|LIMITS (2014) +||The FP7 research project LIMITS examined a series of critical questions which are especially relevant for climate policy making: *What is the economic, technical and political feasibility of attaining stringent climate policies? *How can we jump start investments and innovation into clean energy technologies? *What is the role of policies in promoting mitigation and adaptation, recognizing the diversity of regional and national interests? *What is the role of technologies and their advancements to meet the change in energy infrastructure? By using state-of-the-art methodological instruments to assess climate policies, LIMITS aims at carrying out a rigorous assessment of what a stringent climate policy entails, and what is needed to overcome major impediments. +|
|Millennium Ecosystem Assessment - MA (2005) project +||The Millennium Ecosystem Assessment project assessed the consequences of ecosystem change for human well-being. From 2001 to 2005, the MA involved the work of more than 1,360 experts worldwide. Their findings provide a state-of-the-art scientific appraisal of the condition and trends in the world’s ecosystems and the services they provide, as well as the scientific basis for action to conserve and use them sustainably. +|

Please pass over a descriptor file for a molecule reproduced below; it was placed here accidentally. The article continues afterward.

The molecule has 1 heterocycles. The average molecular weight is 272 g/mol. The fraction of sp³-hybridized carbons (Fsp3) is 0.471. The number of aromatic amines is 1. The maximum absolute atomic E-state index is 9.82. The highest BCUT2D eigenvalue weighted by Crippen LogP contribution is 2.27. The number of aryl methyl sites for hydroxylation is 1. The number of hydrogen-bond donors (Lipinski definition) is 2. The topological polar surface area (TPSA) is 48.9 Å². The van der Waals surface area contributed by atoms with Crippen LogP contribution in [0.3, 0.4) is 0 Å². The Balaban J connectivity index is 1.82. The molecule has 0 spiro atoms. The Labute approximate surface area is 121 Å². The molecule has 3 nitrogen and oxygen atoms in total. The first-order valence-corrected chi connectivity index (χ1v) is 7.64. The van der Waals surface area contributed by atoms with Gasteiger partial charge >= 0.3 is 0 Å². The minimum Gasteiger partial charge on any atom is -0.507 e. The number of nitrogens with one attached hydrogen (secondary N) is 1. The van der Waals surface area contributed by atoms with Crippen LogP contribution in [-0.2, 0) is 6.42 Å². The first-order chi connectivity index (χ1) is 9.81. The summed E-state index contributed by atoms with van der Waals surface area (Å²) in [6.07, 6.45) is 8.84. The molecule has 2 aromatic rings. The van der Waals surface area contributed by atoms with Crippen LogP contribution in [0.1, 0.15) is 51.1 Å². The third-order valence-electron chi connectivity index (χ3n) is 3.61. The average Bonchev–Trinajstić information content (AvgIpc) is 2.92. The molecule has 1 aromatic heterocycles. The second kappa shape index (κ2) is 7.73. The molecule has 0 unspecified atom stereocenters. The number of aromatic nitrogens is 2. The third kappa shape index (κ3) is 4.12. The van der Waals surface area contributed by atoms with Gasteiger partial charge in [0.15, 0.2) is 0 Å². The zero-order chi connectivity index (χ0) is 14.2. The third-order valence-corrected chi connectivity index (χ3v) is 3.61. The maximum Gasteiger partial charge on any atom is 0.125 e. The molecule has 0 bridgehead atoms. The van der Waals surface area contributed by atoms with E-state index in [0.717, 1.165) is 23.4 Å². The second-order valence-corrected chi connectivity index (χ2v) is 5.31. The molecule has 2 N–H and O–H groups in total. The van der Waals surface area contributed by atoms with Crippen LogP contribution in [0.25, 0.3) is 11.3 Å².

|OECD Environmental Outlook to 2030 (2008) project +||The OECD Environmental Outlook to 2030 provides analyses of economic and environmental trends to 2030, and simulations of policy actions to address the key challenges. Without new policies, we risk irreversibly damaging the environment and the natural resource base needed to support economic growth and well-being. The costs of policy inaction are high. +|
|OECD Environmental Outlook to 2050 (2012) project +||The Environmental Outlook to 2050 looks ahead to the year 2050 to ascertain what demographic and economic trends might mean for the environment. It concludes that urgent action is needed now, so that the significant costs of inaction can be avoided, both in economic and human terms. +|